Recall that Toyota did not come to their customers first either with an admittance there may be problem. No, they delayed, then delayed some more; they withheld so as not to degrade their overly protected quality image. By the way, they had too cozy of a relation with government. Perhaps the government felt betrayed. After all, the customers were.

Toyota was dishonest in that respect, which is precisely why they were fined a record 48.8 million dollars. They broke the law, Neil. Should the government apologize for that?

Was it an overreaction? Not when people are dying. If it was your family, you’d be suspicious, too.

That’s why the electronic accelerator system issue was an obvious candidate, whether you are an engineer or not. How do we trust Toyota when they held back and blamed everyone else for the previous two proven issues? Answer is, you can’t.

Trust but verify! Otherwise, why did the government go to NASA? Surely, you could not trust the corporate character of Toyota.

Lest you think electrical miscommunications cannot happen, then why do all cars having a Throttle Positionaing System (TPS) along with what is known as a 'limp-home-mode'? The only reason the car goes into the limp-home-mode is when the accelerator, the ECU (engine control computer) and the throttle are not talking to each other in a way that can be understood. That’s just great; my throttle and my on-board computer can have attitude problems.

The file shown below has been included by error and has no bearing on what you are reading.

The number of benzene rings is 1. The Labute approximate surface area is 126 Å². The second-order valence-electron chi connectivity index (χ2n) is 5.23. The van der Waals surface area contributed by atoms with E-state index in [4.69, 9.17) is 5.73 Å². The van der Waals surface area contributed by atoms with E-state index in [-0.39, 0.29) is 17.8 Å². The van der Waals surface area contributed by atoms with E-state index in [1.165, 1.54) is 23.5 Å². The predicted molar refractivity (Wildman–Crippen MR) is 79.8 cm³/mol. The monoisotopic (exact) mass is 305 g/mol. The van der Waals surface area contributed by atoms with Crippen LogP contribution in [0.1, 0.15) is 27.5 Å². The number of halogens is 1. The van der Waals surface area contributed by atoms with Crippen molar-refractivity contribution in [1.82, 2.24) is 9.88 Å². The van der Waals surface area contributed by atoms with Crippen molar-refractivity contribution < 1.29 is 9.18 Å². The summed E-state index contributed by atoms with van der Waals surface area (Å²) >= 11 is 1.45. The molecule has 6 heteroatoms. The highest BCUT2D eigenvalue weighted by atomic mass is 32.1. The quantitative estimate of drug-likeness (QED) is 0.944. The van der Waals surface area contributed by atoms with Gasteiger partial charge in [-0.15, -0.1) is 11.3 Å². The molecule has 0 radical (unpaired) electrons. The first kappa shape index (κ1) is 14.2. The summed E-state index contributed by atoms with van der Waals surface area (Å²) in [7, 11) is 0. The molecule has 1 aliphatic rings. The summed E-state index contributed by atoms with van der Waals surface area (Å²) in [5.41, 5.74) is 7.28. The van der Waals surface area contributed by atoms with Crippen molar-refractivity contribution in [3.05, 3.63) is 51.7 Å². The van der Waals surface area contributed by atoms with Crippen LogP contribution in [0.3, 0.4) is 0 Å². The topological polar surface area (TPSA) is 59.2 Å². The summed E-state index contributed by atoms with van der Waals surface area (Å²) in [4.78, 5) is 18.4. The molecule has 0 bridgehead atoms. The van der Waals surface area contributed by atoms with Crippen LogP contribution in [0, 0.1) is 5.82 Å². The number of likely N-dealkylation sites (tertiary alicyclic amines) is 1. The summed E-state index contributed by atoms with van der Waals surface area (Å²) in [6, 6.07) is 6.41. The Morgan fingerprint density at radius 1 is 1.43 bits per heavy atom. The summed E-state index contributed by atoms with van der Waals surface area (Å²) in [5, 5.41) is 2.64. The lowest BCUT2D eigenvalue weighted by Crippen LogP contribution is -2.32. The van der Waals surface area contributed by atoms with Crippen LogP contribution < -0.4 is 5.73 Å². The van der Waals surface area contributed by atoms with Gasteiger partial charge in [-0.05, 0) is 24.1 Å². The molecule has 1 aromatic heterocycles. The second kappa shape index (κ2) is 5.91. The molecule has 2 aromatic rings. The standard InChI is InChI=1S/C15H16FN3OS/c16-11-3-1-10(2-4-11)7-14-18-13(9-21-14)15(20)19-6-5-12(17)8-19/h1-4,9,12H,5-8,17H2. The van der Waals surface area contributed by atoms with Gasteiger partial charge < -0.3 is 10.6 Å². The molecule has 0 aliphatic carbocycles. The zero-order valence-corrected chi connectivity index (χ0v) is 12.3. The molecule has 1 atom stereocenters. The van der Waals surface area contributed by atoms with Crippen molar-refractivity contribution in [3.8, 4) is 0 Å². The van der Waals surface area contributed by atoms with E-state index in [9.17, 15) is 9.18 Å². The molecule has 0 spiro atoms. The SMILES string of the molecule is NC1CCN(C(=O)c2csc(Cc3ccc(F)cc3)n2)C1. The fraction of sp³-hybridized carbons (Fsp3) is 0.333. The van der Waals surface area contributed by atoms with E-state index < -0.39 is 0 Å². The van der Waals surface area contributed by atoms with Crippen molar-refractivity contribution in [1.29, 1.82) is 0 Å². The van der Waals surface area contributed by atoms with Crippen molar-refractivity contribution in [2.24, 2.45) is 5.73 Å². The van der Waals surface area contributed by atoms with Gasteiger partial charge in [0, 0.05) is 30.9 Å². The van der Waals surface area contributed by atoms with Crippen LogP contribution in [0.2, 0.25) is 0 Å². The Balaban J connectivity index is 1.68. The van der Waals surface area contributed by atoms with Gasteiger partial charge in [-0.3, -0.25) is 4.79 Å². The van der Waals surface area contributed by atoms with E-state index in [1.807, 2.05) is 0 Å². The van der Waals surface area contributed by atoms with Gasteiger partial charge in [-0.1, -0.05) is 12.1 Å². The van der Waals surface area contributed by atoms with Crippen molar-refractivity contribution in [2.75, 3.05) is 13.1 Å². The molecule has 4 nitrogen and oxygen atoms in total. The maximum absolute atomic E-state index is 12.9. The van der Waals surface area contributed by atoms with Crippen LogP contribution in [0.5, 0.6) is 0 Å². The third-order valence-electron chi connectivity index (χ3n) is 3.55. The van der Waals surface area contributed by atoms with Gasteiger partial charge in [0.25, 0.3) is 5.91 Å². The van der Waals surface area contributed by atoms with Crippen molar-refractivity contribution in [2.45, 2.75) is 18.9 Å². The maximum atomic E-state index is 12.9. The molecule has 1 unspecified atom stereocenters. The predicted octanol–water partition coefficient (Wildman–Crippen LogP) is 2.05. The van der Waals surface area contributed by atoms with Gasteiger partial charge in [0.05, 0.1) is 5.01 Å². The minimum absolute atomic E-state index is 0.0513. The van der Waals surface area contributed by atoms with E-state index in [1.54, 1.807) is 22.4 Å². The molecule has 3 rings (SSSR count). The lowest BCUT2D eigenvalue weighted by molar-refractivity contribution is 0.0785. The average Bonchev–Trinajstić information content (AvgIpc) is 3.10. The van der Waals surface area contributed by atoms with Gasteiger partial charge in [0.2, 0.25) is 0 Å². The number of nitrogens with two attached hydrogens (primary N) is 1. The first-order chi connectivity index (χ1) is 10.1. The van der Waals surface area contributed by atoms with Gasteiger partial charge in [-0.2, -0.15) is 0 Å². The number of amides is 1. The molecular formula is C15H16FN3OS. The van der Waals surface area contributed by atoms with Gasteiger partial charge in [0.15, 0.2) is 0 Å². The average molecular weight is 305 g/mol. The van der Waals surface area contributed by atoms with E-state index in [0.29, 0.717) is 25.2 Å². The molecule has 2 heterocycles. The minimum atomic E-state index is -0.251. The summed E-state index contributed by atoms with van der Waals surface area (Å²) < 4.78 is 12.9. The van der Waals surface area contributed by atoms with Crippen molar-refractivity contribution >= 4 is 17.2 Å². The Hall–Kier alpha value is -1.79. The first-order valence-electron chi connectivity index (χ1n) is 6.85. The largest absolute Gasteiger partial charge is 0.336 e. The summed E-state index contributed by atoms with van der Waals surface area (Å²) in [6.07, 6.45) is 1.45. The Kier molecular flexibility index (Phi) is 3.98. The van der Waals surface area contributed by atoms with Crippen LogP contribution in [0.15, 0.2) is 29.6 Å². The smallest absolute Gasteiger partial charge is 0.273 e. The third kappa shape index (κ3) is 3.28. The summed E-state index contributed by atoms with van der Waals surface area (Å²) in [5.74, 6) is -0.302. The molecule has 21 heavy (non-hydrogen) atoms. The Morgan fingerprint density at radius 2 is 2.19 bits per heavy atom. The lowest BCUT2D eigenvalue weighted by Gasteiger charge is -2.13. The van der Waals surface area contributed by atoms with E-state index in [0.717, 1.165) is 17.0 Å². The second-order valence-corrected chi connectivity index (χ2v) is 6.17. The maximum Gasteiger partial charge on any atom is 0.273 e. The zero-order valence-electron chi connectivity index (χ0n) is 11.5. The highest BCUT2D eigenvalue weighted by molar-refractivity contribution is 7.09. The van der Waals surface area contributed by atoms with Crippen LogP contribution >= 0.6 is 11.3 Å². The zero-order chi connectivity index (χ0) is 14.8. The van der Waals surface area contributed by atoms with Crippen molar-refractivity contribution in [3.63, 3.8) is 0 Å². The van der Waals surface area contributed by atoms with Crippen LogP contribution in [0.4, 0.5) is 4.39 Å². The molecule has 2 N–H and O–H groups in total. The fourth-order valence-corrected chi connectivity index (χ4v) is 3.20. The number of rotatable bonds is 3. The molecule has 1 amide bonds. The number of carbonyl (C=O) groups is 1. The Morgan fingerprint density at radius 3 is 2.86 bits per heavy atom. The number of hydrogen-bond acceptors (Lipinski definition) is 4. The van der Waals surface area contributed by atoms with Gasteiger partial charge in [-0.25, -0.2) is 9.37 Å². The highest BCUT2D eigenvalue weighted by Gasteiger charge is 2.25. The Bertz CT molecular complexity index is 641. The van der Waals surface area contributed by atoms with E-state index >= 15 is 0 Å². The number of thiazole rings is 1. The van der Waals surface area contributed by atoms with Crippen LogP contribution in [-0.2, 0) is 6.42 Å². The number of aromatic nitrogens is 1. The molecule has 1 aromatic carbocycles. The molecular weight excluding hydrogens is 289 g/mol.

In limp-home mode, the ECU (engine control computer) shuts down the signal to the throttle position motor; and a set of springs in the throttle is set to a fast idle, fast enough to get the transmission in gear, but not so fast that driving may be dangerous.

So, your insinuation that all this was done to help “someone else”, implying GM, once again gives Toyota a free pass they do not deserve. Fairness, yes; free pass, no. They are not the righteous ones, while the government is Lucifer incarnate.

Frankly, I’m relieved that there is no electrical problem per se, but I still have an innate suspicion about why only Toyota drivers seem to have this proclivity. For sure, other manufacturers use their pedals or similar designs, but not all of their system software code.

And if all things in Toyota designs were so clean, why do they now insist that all new vehicles will have additional brake overrides? That alone admits to something flawed in its initial design concepts. VW has been using that since 1995.

Neil, with all respect, you do not apologize to a company that is at least two-thirds guilty in how it handled the situation. What do you say? We’re sorry we fined you for practicing the corporate art of CYA. So, give them one-third of the fine back, but that's all.

About the Author: After 39 years in the auto industry as a design engineer, Frank Sherosky now trades stocks and writes articles, books and ebooks via, but may be contacted here by email: [email protected] He is also author of "Perfecting Corporate Character."

Additional Reading:
The US Gov't finds no electronic problems in Toyota's acceleration recalls
Bundled Toyota unintended acceleration lawsuits to begin in 2013
Auto industry compromise with expensive EVs fails the masses
How to handle your next auto recall
Stop-start technology especially challenging for micro-hybrid engineers
Air hybrid technology key to 2016 and 2025 truck fuel economy